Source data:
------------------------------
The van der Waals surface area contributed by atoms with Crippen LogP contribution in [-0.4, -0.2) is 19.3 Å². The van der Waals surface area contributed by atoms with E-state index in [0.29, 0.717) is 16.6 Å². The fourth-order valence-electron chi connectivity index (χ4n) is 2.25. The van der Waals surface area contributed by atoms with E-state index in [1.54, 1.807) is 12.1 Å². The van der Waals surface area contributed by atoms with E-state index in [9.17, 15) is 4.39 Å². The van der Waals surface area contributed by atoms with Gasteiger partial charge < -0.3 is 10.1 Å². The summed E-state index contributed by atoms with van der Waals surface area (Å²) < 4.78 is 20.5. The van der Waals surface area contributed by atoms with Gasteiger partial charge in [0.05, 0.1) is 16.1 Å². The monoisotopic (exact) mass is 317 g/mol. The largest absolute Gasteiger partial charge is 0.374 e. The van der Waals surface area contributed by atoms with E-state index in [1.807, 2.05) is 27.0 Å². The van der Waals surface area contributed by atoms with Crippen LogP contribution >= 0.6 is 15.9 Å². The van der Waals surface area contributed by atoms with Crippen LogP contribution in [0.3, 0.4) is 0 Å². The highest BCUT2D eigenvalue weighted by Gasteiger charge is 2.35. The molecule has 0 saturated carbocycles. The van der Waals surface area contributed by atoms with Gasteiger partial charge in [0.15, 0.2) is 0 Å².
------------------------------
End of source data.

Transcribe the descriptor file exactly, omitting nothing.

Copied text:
The van der Waals surface area contributed by atoms with Crippen LogP contribution in [-0.4, -0.2) is 19.3 Å². The van der Waals surface area contributed by atoms with E-state index in [0.29, 0.717) is 16.6 Å². The fourth-order valence-electron chi connectivity index (χ4n) is 2.25. The van der Waals surface area contributed by atoms with E-state index in [1.54, 1.807) is 12.1 Å². The van der Waals surface area contributed by atoms with E-state index in [9.17, 15) is 4.39 Å². The van der Waals surface area contributed by atoms with Gasteiger partial charge < -0.3 is 10.1 Å². The summed E-state index contributed by atoms with van der Waals surface area (Å²) < 4.78 is 20.5. The van der Waals surface area contributed by atoms with Gasteiger partial charge in [0.05, 0.1) is 16.1 Å². The monoisotopic (exact) mass is 317 g/mol. The largest absolute Gasteiger partial charge is 0.374 e. The van der Waals surface area contributed by atoms with E-state index in [1.807, 2.05) is 27.0 Å². The van der Waals surface area contributed by atoms with Crippen LogP contribution >= 0.6 is 15.9 Å². The van der Waals surface area contributed by atoms with Crippen LogP contribution in [0.3, 0.4) is 0 Å². The highest BCUT2D eigenvalue weighted by Gasteiger charge is 2.35. The molecule has 0 saturated carbocycles. The van der Waals surface area contributed by atoms with Gasteiger partial charge in [0.15, 0.2) is 0 Å².